New Coronavirus Rapid-Testing Facility Up and Running at Hayward Fire Station

Medical personnel screen patients at a new Coronavirus-testing facility at a Hayward fire station, which opened on Monday, March 23, 2020. The testing station has drive-through and walk-up screening and can test 370 people per day. (Beth LaBerge/KQED)

Updated March 23, 7:30 p.m.

The Coronavirus-testing facility a Hayward fire station is now up and running.

The site is focused on first responders, healthcare workers, and members of the public who have potential coronavirus symptoms.

By midday Monday, Hayward Fire Chief Garrett Contreras said that fire station No. 7 had already screened about 500 people from across the Bay Area, and tested another 40.

Contreras hand-delivered the first batch of tests to Avellino Lab USA in Menlo Park. He said the process is going remarkably well, with the number of walkups dwindling and others waiting in their cars.

"The way I'm looking at the line right now, maybe multiple sites aren't necessary and just staffing is the most appropriate," Contraras said. He said tomorrow they would see if people are traveling from farther away to get tested.

Contreras said Fremont fire personnel were assisting efforts and he was expecting observers representing the City of Berkeley.

Medical personnel screen patients at a new testing facility at a Hayward fire station on March 23, 2020. (Beth LaBerge/KQED)

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When Hayward Fire Chief Garrett Contreras saw that San Jose had to quarantine many of its firefighters after they were exposed to the coronavirus, he thought it could happen to his city, too.

“We started to get concerned about taking care of our people,” Contreras said. “Once I realized that there was a lack of testing for sick people in general, I realized there was a broader problem.”

In response, Contreras has rallied community members and a private company to make sure Hayward is keeping track of its coronavirus outbreak. KQED has learned the city will open a testing facility tomorrow geared towards first responders and health care workers. They will also test members of the public who are symptomatic.

“Suppression through isolation after testing, or SIT, as we call it, is an approach that has proven to be most effective in countries on the leading edge of this pandemic,” Contreras said.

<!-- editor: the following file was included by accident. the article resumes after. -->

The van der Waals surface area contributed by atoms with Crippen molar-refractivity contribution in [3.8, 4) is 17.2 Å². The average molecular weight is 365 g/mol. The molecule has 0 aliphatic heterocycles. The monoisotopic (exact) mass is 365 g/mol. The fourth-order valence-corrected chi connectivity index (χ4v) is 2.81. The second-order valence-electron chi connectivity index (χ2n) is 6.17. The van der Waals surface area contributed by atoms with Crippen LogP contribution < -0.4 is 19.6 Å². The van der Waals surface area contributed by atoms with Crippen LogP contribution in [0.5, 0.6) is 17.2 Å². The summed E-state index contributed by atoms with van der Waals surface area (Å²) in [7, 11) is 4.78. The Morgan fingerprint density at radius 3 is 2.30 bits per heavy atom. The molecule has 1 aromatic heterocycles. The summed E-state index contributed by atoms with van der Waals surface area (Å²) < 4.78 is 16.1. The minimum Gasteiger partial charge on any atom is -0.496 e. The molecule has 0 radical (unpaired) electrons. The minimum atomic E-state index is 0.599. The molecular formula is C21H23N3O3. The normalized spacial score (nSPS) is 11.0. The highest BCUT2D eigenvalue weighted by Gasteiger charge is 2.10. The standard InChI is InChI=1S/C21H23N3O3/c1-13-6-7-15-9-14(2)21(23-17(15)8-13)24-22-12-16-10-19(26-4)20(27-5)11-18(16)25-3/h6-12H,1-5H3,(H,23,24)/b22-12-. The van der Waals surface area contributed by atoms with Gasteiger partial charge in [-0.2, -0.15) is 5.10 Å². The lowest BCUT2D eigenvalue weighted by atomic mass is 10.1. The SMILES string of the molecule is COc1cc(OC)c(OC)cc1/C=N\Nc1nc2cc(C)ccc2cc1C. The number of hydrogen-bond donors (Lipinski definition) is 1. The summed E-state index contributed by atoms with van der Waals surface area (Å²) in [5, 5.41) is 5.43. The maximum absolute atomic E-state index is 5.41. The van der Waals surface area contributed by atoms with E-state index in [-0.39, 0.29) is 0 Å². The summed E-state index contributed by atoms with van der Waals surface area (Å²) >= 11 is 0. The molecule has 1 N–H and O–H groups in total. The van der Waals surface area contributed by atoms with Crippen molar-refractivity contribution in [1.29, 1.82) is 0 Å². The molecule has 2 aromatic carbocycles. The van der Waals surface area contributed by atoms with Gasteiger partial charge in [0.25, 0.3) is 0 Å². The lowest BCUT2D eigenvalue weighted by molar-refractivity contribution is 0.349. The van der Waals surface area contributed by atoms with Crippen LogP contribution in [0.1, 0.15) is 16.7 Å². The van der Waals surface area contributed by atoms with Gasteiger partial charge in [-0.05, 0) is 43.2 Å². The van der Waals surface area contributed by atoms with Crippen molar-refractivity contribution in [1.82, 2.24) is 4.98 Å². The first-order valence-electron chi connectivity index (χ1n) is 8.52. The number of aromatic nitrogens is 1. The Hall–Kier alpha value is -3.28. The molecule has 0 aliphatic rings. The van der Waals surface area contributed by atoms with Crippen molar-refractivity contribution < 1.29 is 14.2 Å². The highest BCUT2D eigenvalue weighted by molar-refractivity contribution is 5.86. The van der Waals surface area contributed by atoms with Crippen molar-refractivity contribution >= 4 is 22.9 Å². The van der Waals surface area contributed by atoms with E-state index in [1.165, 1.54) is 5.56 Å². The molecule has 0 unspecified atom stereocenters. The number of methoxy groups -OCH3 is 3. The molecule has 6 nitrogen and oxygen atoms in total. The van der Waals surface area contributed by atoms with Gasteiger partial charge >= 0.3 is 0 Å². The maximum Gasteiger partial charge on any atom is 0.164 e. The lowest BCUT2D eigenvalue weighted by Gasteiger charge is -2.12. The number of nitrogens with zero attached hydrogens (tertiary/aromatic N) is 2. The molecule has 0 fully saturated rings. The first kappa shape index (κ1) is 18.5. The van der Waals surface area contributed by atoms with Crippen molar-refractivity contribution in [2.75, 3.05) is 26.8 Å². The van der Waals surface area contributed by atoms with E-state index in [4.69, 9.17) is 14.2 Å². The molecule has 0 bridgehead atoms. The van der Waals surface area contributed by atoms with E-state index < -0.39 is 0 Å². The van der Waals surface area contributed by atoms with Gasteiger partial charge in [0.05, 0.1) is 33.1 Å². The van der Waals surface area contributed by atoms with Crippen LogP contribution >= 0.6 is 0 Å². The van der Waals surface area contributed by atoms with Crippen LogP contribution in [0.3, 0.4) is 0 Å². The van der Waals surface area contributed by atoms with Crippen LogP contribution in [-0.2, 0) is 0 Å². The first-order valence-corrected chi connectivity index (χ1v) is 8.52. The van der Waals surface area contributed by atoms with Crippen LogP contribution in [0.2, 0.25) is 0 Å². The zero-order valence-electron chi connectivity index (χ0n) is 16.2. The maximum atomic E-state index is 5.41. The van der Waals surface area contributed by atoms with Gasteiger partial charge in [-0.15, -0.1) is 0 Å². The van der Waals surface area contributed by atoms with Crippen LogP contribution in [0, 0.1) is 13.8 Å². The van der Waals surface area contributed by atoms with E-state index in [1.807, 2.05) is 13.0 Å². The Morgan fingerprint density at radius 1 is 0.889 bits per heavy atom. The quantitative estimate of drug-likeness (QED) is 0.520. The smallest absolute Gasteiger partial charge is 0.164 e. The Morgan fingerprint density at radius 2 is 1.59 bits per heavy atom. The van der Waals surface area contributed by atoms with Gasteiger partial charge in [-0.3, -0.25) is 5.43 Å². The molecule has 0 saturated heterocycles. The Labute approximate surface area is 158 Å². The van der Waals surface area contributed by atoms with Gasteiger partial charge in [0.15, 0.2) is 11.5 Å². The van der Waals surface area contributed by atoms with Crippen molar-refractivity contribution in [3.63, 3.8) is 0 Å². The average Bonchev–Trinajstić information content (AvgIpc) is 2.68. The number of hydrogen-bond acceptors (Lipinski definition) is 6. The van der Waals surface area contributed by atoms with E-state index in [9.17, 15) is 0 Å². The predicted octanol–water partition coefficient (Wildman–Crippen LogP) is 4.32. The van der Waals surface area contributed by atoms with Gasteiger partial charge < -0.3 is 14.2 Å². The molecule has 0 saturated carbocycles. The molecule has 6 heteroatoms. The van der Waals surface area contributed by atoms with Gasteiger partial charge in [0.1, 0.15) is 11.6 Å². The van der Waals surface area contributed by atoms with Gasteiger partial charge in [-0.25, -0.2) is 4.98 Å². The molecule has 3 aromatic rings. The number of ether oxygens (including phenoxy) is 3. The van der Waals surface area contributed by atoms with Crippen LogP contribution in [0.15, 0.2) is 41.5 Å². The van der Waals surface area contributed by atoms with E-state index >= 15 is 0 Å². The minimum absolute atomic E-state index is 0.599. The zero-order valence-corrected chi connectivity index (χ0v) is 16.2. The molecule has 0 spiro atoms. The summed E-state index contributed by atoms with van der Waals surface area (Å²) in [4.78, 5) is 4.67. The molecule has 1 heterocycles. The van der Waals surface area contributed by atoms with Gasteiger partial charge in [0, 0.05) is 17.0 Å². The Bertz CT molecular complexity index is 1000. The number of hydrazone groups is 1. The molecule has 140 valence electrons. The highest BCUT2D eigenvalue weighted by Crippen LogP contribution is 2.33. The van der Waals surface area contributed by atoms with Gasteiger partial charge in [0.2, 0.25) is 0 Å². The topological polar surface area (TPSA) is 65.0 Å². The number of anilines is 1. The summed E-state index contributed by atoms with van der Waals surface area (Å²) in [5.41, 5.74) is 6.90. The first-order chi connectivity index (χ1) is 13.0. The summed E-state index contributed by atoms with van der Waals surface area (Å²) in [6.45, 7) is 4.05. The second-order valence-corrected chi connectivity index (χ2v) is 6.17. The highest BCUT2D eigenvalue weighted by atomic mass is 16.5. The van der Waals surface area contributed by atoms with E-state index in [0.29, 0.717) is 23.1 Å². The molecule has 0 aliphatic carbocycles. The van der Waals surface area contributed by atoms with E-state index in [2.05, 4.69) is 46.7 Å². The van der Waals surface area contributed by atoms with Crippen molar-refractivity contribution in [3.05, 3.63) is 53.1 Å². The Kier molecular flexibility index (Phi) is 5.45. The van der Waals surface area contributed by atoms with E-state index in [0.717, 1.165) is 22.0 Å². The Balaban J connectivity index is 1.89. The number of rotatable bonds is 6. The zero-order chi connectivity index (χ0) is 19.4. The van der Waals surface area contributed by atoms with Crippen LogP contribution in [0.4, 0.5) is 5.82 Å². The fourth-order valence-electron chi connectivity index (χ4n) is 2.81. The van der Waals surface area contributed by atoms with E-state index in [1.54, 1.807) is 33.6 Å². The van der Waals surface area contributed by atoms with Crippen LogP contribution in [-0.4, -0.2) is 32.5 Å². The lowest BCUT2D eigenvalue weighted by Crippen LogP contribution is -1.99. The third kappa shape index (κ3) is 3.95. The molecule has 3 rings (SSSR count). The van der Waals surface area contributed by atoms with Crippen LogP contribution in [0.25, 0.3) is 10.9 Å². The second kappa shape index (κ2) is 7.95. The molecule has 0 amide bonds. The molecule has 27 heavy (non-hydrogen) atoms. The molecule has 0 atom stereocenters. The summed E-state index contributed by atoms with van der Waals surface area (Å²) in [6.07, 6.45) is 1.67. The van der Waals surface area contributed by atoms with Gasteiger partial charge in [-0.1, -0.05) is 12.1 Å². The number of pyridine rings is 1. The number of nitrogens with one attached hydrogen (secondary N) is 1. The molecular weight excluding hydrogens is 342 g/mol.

The effort, which is the brainchild of the chief, was inspired by the ongoing difficulty of getting Hayward’s firefighters tested after possible exposure.

On March 15, Contreras began sending out hundreds of emails and LinkedIn messages to city leaders and labs. He also became a “student” of the virus, observing how other countries, such as South Korea and Italy, varied in their responses to the crisis.

In days, he secured $500,000 from the city of Hayward and a partnership with Avellino Lab USA, Inc., based in Menlo Park — a company specializing in gene therapy, molecular diagnostics and medicine for eye care.

The center has enough test kits for up to 370 people a day, for about a month.

The testing is free to the public and open to anyone, regardless of city, county or immigration status. Those who wish to be tested will first need to go through a screening process before a test is administered. The test involves swabbing of the nasal cavities and the back of the throat.

No referral from a medical doctor is required to be screened, and results will be available in as soon as six hours or the next day.

Contreras says his station is treating the effort as they would a natural disaster, with special strike teams that would go out on suspected coronavirus calls. Firefighters at the testing station are on duty for seven days, just like they would during a wildfire, after which they’ll be tested before taking a break and resuming another assignment.

If successful, Contreras hopes other cities and regions will follow suit. He said he’s already in talks with other cities about expanding the program to nearby fire departments.

"I believe that expertise is being underutilized right now because people don't make the connection of the fire service to an event like this," he said. "It's seen as a health care problem and this is a disaster on par with a 7.0 earthquake."

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Contreras also sees the testing site as an effort to decrease the pressure on hospital emergency rooms.

“There is enough equipment out there,” he said. “My belief is it's just not in the places it needs to [be] because it's not organized the way that we would organize resources in [the case of a] fire.”

The testing center will operate seven days a week from 9 a.m. to 6 p.m. and will be staffed by the Hayward Fire Department with both firefighters and paramedics. It will also be supported by emergency medical technicians.

Hayward has a dedicated COVID-19 information page and also runs a COVID-19 hotline: (510) 583-4949, which is staffed 8 a.m. to 5 p.m., seven days a week.

The COVID-19 testing center is located at Hayward Fire Station 7, 28270 Huntwood Ave.

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